The Winner Takes It All: Warren Gatland sets iron sights on Wales swansong
So Warren Gatland has announced the squad for what will be his final Six Nations with Wales. It’s a tournament that clearly means a lot to Wales’ most successful manager, and his decision to go for experience over the temptation to look at a few more new faces prior to the World Cup in Japan shows just how much he’d love to make his spring swansong a victorious one.
The Winner Takes It All
There are no bolters, no real surprises and no risks, just a solid core of players who know how to win. November’s big surprise, Jonah Holmes, is the closest Wales have to an uncapped player, having only the one game under his belt. Next is Thomas Young with just two caps.
It’s clear that Gatland and his team value victory in this tournament, or at least psychologically important victories over Wales’s fiercest Northern Hemisphere rivals, ahead of experimentation for the two months ahead. And in something of a rarity in Welsh rugby, I don’t think you’ll find many who disagree with the coach on that particular point.
But victory in this tournament will not come easily. The mighty Irish are, deservedly, overwhelming favourites, and few would bet against them completing back-to-back Grand Slams; the sign of a truly great side. However, they do have to travel to Cardiff, and Wales have once again made themselves very difficult to beat in their own capital – something that they will be relying on when trying to beat England in the Six Nations for the first time since 2013.
Wales’s away fixtures are, on paper at least, slightly less daunting. A first round trip to Paris is never easy, although the fact that France had a distinctly average autumn, capped off by a calamitous defeat to Fiji, will give hope to the travelling Welsh contingent. The biggest test on the road is likely to be Scotland, who are now harder to beat at home than William Wallace and Rob Roy in their salad days. However, Wales have a decent record against the Scots in recent years, and will travel to Edinburgh with a healthy respect for their opponents, but no fear.
Wales’s key player
Only the dead know the end of the Welsh number 10 debate, and the lack of a settled starter in the position means it’s once more a hot topic in this World Cup year. Gareth Anscombe finally looks to be in the driving seat, having ousted Dan Biggar for the autumn campaign, and it looks likely that if he stays fit, he’ll be the man to try and get Wales’s backline moving this spring.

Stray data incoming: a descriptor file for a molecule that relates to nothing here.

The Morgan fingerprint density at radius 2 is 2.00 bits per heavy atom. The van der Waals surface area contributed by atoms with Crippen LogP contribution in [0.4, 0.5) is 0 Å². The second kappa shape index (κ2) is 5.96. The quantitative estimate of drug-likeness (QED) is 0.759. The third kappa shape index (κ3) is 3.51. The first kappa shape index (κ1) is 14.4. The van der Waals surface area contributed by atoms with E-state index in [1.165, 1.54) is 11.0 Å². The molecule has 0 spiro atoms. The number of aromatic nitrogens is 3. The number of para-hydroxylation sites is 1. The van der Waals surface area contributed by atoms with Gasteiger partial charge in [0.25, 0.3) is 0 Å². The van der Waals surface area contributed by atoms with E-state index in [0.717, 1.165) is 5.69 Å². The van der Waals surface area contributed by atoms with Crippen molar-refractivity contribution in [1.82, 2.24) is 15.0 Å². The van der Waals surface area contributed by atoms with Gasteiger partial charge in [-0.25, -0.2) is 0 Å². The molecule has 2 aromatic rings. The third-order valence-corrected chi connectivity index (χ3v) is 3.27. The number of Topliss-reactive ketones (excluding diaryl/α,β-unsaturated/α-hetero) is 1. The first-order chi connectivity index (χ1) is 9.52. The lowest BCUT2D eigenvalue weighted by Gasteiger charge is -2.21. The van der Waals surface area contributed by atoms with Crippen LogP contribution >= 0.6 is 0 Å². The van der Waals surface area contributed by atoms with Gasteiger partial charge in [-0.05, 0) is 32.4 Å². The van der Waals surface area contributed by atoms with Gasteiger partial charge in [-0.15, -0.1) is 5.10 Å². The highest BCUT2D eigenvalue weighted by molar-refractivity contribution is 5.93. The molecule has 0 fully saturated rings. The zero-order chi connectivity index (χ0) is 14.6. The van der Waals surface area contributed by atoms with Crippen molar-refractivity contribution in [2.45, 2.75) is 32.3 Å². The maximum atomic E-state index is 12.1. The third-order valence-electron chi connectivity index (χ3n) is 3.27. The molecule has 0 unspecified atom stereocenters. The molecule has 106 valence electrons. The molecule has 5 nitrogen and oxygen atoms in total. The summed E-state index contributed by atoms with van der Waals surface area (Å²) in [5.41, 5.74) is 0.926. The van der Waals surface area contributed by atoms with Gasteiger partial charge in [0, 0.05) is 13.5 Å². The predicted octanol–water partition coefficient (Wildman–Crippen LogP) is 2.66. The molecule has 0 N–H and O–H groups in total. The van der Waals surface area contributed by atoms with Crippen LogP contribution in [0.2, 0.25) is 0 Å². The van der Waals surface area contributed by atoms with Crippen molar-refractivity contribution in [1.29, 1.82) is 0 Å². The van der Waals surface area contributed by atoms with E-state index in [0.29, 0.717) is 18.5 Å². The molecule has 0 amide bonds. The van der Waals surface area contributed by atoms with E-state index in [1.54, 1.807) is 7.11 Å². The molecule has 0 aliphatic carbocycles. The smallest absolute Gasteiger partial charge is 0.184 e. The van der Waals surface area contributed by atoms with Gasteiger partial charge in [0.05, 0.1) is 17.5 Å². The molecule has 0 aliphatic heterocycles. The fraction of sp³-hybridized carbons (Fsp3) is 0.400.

It’s been a roundabout journey for the man who joined the Cardiff Blues back in 2014 amid talk of being ‘fast-tracked’ into the Welsh set up. A lengthy acclimatisation period and bad luck with injuries have made rather a mockery of the fast-track tag, but he’s finally claimed the starting jersey and will determined to make it his own.
His form for Cardiff has been very good this season, although admittedly some of his more eye-catching moments have come at full-back. He is undoubtedly a more creative and rounded 10 than Dan Biggar, and his range of passing and running threat should give the three-quarters more attacking opportunities. But he’s still fairly inexperienced at this level, and this will be the first time he’s been given so much responsibility for a whole tournament. Whether he sinks or swims will go a long way to determining where Wales finish the campaign.
While no Welsh player will make their debut this Six Nations, Thomas Young may play a test on Welsh soil for the first time. While his chances of starting a game remain average, you get the feeling that if he does somehow get a chance to shine, he’ll be very hard to drop. There’s no doubt that on talent alone, he would have many more than just the two games under his belt, and many Welsh heads nodded when his coach and father, Dai Young, described him as “an international rugby player not playing international rugby”.
Wales do have a ridiculous number of talented back rowers, but they also have a very high attrition rate there. It’s not inconceivable they will lose at least one flanker to injury in the first round or two. If this happens, it’s not too late for Thomas Young to stake a serious claim to a World Cup place.
One to watch
Cory Hill has very quickly made a name for himself among the Welsh faithful, and this tournament will be the most important yet for his development. He will have been very disappointed to lose his starting place to Adam Beard in the autumn, and will be desperate to win it back. But even if he doesn’t, his explosive cameos against Australia and South Africa showed what an impact he can have at any stage in a game.
Wales have long been looking for a successor to Alun Wyn Jones, and in Hill they have the closest they have come yet. Whether starting or from the bench, expect Hill to put in some eye-catching displays in some big matches. If his meteoric rise continues apace, immortality awaits for the young man.
Gatland will want to bow out of this tournament in the best way possible, but he may ultimately have to make do with second best. Despite playing both Ireland and England at home, it may be a little optimistic to predict a clean sweep this year. Ireland will probably win the tournament, but I fully expect Wales to beat England and finish a good second.